So, did you hear that joke about Eurovision not being political at all? Probably, as it is told regularly by the EBU across Europe. Guri decided to call them up on that, as clearly it is all balderdash. Her comments are printed in Norway’s largest newspaper Aftenposten today along with an interview with her and Jon Ola Sand, written by our favorite journalist Arve Henriksen.
Sadly it is only in Norwegian, but here’s a version in English for you of what is brewing up to be a bitch fight (we hope):
Guri tells the following stories from this year’s favorites to win:
- Ukrainian Jamala‘s song about Crimean Tatars, which officially is about an episode in 1944, but Crimea being annexed by Russia, it bears a lot of meaning today and Guri figures Putin will send his SMS votes somewhere else. But go Jamala.
- France’s Amir, who got a petition against him, saying France shouldn’t let a former Israeli soldier participate for France (because he was in the military, like everyone who grows up in Israel and a bunch of other countries). Guri thinks it is impossible to find an artist that all of France’s diverse population of 66 million feel represent exactly them.
- Russia’s Sergey, who regularly gets the full responsibility for Russia’s anti-gay laws, but who is a large gay favorite who has played several gay bars in Russia. Guri says it is probably not easier to be gay in countries like Azerbaijan, Belarus and Poland and reminds you the stage in Globen would be pretty empty if countries should be boycotted for political reasons
Then Guri talks about the EBU’s flag rules, which she also think is balderdash. It is certainly political and completely unnecessary to prohibit certain countries’ ability to express their identity while their oppressors keep swaggering around on stage like nothing ever happened.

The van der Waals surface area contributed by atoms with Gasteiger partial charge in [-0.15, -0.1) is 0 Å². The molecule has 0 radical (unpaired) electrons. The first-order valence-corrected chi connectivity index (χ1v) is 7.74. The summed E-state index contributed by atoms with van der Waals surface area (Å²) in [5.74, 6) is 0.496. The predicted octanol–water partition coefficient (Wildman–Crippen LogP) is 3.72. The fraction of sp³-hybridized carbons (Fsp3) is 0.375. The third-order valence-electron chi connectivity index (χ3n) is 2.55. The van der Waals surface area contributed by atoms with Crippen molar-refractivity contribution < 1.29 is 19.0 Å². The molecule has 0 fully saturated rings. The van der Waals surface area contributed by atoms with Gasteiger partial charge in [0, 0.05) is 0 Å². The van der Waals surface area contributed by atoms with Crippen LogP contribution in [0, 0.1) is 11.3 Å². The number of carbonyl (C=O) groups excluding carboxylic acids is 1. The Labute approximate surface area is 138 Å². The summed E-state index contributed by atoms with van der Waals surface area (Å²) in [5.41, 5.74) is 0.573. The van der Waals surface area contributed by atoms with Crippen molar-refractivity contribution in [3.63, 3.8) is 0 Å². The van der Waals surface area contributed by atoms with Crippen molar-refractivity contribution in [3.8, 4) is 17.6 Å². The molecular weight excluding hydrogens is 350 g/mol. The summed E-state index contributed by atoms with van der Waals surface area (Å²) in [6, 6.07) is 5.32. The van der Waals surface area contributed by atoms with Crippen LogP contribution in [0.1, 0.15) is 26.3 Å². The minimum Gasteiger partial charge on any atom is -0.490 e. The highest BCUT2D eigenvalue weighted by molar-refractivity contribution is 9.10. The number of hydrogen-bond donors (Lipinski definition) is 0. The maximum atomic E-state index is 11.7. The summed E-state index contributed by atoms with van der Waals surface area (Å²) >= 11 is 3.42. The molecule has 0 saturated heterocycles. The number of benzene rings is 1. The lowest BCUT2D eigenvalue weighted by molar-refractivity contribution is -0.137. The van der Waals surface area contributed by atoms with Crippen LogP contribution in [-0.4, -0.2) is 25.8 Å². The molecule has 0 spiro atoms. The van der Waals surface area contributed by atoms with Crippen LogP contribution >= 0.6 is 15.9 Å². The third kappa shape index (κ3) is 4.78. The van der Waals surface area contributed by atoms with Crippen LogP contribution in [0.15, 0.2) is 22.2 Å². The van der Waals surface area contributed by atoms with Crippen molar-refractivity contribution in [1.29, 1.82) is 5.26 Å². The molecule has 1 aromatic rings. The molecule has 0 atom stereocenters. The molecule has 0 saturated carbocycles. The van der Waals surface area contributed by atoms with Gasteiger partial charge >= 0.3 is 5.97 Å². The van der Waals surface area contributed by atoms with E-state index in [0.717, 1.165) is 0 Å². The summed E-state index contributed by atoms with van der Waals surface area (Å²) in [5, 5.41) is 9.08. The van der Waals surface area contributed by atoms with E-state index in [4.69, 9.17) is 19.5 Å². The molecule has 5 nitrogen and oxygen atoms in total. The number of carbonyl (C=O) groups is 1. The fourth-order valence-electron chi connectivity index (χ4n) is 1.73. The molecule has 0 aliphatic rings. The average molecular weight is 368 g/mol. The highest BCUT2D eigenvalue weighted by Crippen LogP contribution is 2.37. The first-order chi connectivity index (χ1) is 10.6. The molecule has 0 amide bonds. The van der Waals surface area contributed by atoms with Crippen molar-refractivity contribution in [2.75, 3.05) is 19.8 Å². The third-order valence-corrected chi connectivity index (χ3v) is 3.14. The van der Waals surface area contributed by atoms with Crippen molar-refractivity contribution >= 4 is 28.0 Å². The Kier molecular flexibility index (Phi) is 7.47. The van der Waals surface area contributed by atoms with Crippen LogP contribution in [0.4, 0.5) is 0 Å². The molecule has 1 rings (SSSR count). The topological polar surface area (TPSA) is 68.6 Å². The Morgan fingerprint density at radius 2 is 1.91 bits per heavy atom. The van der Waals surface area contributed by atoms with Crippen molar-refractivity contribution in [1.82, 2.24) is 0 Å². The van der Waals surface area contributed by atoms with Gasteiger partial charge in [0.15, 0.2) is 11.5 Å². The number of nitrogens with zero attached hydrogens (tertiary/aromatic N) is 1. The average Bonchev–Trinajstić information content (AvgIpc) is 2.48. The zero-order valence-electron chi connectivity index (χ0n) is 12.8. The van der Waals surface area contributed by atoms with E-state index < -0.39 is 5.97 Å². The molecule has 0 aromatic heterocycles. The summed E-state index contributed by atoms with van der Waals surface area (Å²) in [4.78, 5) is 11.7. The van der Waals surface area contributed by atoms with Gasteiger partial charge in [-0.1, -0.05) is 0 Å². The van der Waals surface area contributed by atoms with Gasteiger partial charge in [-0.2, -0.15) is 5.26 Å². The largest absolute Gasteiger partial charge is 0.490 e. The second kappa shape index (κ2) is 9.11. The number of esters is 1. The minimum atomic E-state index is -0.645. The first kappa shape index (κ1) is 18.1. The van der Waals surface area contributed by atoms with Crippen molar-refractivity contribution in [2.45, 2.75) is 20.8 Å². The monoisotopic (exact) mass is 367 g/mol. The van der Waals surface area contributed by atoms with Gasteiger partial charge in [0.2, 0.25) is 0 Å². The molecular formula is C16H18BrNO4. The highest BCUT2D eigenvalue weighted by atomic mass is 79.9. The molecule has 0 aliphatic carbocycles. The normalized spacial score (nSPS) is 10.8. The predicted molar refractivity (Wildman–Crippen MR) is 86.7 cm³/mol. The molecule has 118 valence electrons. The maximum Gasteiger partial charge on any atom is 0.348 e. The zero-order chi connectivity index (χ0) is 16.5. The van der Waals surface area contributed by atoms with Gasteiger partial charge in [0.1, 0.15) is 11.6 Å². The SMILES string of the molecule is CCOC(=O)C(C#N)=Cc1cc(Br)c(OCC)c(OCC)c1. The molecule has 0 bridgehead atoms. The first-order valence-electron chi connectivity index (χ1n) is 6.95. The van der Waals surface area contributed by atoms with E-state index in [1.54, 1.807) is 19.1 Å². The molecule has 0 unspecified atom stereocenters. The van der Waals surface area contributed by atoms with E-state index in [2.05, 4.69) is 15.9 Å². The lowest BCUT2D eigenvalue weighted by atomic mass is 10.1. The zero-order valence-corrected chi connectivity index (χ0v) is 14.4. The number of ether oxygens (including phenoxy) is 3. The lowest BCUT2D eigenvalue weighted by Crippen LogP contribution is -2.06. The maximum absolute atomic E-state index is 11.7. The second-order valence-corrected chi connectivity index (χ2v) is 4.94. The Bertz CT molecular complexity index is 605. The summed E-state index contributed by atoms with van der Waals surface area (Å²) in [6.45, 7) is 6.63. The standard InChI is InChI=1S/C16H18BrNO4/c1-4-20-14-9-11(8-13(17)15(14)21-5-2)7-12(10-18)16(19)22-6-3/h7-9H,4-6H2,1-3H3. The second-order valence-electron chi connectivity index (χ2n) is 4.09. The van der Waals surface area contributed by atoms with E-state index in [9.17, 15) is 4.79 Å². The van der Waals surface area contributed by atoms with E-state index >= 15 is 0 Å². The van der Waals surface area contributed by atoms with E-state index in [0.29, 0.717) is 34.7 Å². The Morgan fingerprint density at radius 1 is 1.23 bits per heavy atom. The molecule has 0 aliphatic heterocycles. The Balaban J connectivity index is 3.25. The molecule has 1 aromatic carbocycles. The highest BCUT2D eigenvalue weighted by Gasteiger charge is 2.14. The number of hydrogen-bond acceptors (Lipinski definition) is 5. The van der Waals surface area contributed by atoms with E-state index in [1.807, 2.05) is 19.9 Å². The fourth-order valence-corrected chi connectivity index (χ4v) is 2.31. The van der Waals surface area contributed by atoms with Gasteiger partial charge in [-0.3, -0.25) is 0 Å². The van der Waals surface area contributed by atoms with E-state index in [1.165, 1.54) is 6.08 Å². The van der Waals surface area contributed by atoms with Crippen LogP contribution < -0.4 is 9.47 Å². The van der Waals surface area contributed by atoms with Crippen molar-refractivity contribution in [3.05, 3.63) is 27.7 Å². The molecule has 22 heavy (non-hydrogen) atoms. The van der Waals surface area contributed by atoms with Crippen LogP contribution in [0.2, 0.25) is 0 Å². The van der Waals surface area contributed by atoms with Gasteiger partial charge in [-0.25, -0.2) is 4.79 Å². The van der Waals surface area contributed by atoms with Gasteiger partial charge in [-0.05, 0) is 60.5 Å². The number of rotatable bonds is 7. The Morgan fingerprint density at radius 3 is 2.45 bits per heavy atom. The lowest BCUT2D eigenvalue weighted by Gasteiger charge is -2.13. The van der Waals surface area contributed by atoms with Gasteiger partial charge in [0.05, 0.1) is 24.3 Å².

Guri also quotes Amir in that he just wants to sing and asks a few questions over whether artists should be responsible for their countries’ actions. Is Michal Szpak responsible for the fact that Poland is trying to criminalize all women who have abortions, for instance? Hardly. Culture always has the ability to move people beyond the here and now, but in Eurovision you don’t just represent yourself, you represent your country and that complicates it.
Guri’s conclusion is that the EBU should worry a little bit less about laying restrictions on it’s participating countries and a little bit more about artists and audiences freedom of speech and expression. Who are the EBU to decide what is political correct anyway?
Jon Ola Sand thinks everything Guri says is all a complete miss, of course. He says none of the participating countries want to make any political message whatsoever and that they just want to be friends and party. Two hours later this happened in the semi final:
We wish Jon Ola Sand good luck with that.
Nothing is ever apolitical, but that doesn’t mean politics are dangerous. They are in fact what makes us drive the world forward together. The opposite claim is all balderdash, which quickly became our new favorite English word, really. We’ll say it every time someone tries to tell us gathering all of Europe under one roof and telling them to express themselves is nowhere near politics.
We believe more in music and its message than that, mister Sand. And we love Eurovision for it!